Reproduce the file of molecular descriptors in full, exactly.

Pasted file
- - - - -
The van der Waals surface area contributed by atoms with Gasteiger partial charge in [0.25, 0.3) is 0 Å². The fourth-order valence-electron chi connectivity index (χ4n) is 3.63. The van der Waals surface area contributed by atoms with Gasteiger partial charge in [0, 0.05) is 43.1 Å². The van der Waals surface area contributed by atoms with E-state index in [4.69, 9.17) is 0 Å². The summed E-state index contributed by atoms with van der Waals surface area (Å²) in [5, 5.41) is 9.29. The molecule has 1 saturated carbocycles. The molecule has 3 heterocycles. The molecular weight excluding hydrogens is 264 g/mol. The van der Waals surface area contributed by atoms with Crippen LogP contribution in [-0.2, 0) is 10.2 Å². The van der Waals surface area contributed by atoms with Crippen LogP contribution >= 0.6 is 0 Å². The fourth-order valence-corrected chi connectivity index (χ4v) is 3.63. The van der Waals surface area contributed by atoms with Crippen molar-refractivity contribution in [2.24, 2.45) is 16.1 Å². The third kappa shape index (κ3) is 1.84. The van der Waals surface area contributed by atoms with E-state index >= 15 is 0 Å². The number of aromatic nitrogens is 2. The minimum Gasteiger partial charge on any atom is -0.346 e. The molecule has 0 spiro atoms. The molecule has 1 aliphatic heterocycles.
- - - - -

The van der Waals surface area contributed by atoms with Gasteiger partial charge in [0.25, 0.3) is 0 Å². The fourth-order valence-electron chi connectivity index (χ4n) is 3.63. The van der Waals surface area contributed by atoms with Gasteiger partial charge in [0, 0.05) is 43.1 Å². The van der Waals surface area contributed by atoms with E-state index in [4.69, 9.17) is 0 Å². The summed E-state index contributed by atoms with van der Waals surface area (Å²) in [5, 5.41) is 9.29. The molecule has 1 saturated carbocycles. The molecule has 3 heterocycles. The molecular weight excluding hydrogens is 264 g/mol. The van der Waals surface area contributed by atoms with Crippen LogP contribution in [-0.2, 0) is 10.2 Å². The van der Waals surface area contributed by atoms with Crippen LogP contribution >= 0.6 is 0 Å². The fourth-order valence-corrected chi connectivity index (χ4v) is 3.63. The van der Waals surface area contributed by atoms with Crippen molar-refractivity contribution in [2.24, 2.45) is 16.1 Å². The third kappa shape index (κ3) is 1.84. The van der Waals surface area contributed by atoms with E-state index >= 15 is 0 Å². The number of aromatic nitrogens is 2. The minimum Gasteiger partial charge on any atom is -0.346 e. The molecule has 0 spiro atoms. The molecule has 1 aliphatic heterocycles.